Excretion is the elimination of metabolic wastes like ammonia, urea, uric acid etc. from the tissues.
Types of excretion
Process of excretion of NH3. Ammonotelic animals: Aquatic invertebrates, aquatic insects, bony fishes, aquatic amphibians, etc. NH3 is highly toxic.
So, excretion needs an excess of water.
NH3 is readily soluble in water and is excreted by diffusion through a body surface or gill surfaces (in fishes) as ammonium ions.
Kidneys do not play any significant role in its removal.
Process of excretion of urea.
Ureotelic animals: Cartilaginous fishes, terrestrial & semi-aquatic amphibians (frogs, toads, etc.), aquatic & semi-aquatic reptiles (alligators, turtles), mammals, etc.
In the liver, NH3 is converted into less toxic urea.
So, it needs only a moderate quantity of water for excretion. Some amount of urea may be retained in the kidney matrix of some animals to maintain the desired osmolarity.
Process of excretion of uric acid. It is water insoluble & less toxic. So, water is not needed for excretion.
Uricotelic animals: Insects, some land crustaceans, land snails, terrestrial reptiles & birds. Ureotelism & uricotelism are needed for water conservation.
Some excretory organs in animals
• Protonephridia (flame cells): In Flatworms, rotifers, some annelids & cephalochordate. Protonephridia are primarily for osmoregulation.
• Nephridia: In Annelids. Help in the removal of nitrogenous wastes and osmoregulation.
• Malpighian tubules: In Insects. Help in the removal of nitrogenous wastes and osmoregulation.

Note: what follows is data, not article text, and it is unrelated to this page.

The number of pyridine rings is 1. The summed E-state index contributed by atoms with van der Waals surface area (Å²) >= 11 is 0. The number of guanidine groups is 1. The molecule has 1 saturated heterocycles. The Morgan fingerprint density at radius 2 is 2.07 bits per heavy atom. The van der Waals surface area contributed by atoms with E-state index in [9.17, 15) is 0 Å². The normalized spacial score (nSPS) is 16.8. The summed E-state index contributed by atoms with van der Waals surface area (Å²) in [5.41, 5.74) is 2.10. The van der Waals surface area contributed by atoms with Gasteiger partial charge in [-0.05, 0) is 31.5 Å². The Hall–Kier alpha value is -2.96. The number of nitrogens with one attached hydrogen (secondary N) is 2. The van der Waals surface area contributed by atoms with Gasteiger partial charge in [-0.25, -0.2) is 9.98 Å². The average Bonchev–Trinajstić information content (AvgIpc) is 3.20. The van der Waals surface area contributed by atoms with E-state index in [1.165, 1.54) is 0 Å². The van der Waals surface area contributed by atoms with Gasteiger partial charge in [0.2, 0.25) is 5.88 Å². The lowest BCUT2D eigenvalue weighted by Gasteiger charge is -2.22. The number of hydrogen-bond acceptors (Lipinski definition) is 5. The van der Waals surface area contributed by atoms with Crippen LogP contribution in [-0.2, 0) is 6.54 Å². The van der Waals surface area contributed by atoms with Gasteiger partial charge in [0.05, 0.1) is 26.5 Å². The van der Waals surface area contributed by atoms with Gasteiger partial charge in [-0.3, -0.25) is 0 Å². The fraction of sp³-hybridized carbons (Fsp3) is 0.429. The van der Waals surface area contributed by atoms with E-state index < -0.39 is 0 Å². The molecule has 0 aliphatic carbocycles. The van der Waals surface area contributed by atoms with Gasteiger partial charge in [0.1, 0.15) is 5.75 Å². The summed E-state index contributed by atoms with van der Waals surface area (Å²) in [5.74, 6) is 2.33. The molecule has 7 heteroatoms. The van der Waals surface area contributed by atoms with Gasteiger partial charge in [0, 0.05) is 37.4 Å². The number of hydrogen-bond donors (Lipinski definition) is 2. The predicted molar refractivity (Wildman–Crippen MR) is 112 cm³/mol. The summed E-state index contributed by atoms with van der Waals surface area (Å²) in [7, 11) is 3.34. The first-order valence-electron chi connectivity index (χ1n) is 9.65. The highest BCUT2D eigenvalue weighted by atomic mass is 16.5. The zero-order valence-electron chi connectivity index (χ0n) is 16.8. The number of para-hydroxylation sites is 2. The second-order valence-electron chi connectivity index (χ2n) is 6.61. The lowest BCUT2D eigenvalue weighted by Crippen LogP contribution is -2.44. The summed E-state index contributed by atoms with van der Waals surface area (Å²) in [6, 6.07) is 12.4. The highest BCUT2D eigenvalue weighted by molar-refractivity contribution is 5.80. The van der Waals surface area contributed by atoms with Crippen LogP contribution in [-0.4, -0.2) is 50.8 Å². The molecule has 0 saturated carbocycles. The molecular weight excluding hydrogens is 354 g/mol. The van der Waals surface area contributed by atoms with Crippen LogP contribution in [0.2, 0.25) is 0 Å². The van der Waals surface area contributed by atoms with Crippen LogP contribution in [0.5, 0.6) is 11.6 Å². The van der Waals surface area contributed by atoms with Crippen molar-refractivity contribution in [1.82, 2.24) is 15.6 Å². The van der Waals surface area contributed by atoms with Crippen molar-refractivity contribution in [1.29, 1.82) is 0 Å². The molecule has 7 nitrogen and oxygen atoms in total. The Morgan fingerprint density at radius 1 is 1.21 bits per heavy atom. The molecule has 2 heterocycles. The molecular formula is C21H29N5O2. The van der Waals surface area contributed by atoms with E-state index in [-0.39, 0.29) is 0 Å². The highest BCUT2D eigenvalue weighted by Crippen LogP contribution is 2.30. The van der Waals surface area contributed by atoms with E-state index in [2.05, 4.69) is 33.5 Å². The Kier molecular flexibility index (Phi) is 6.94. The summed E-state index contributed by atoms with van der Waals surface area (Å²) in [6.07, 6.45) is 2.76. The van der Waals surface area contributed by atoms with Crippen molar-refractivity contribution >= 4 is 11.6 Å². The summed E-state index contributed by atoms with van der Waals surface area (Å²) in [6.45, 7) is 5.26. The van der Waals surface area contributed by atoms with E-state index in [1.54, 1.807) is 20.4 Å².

• Antennal or green glands: In Crustaceans (prawn etc.)
• Kidneys: In higher animals.
HUMAN EXCRETORY SYSTEM
It includes kidneys, ureters, urinary bladder & urethra.
Structure of Kidney
– Reddish brown, bean-shaped structures situated between the levels of last thoracic & 3rd lumbar vertebra.
– Length: 10-12 cm, width: 5-7 cm, thickness: 2-3 cm.
Average weight: 120-170 gm. – It is enclosed in a tough, 3-layered fibrous renal capsule.
– On the concave side of the kidney, there is an opening (hilum or hilus) through which blood vessels, nerves, lymphatic ducts, and ureters enter the kidney.
– Hilum leads to funnel shaped cavity called renal pelvis with projections called calyces.
– A kidney has outer cortex & inner medulla.
– Medulla has few conical projections called medullary pyramids (renal pyramids) projecting into the calyces.
– Cortex extends in between the medullary pyramids as renal columns (Columns of Bertini).
– Each kidney has nearly one million tubular nephrons.
– Nephrons are the structural & functional units of kidney.
– Each nephron has 2 parts: Glomerulus & Renal tubule.
A tuft of capillaries formed by afferent arteriole (a fine branch of the renal artery). Blood from the glomerulus is carried away by an efferent arteriole.
o Renal tubule:
It begins with a double-walled cup-like Bowman’s capsule, which encloses the glomerulus.
Glomerulus + Bowman’s capsule = Malpighian body
– The tubule continues with proximal convoluted tubule (PCT), Henle’s loop & distal convoluted tubule (DCT).
– Henle’s loop is hairpin-shaped. It has to descending and ascending limbs. – The DCTs of many nephrons open into a collecting duct.
The collecting duct extends from the cortex to the inner parts of the medulla. They converge and open into the renal pelvis through medullary pyramids in the calyces.
– Malpighian body (Renal corpuscle), PCT, and DCT are situated in the renal cortex. Loop of Henle dips into the medulla.
– The efferent arteriole forms a fine capillary network (peritubular capillaries) around the renal tubule.
A minute vessel of this network runs parallel to Henle’s loop forming a ‘U’ shaped vasa recta.
Types of nephrons
1. Cortical nephrons (85%): In this, the Henle’s loop is short and extends only very little into the medulla. Vasa recta is absent or highly reduced.
2. Juxtamedullary nephrons (15%): In this, Henle’s loop is long and runs deep into medulla. Vasa recta present.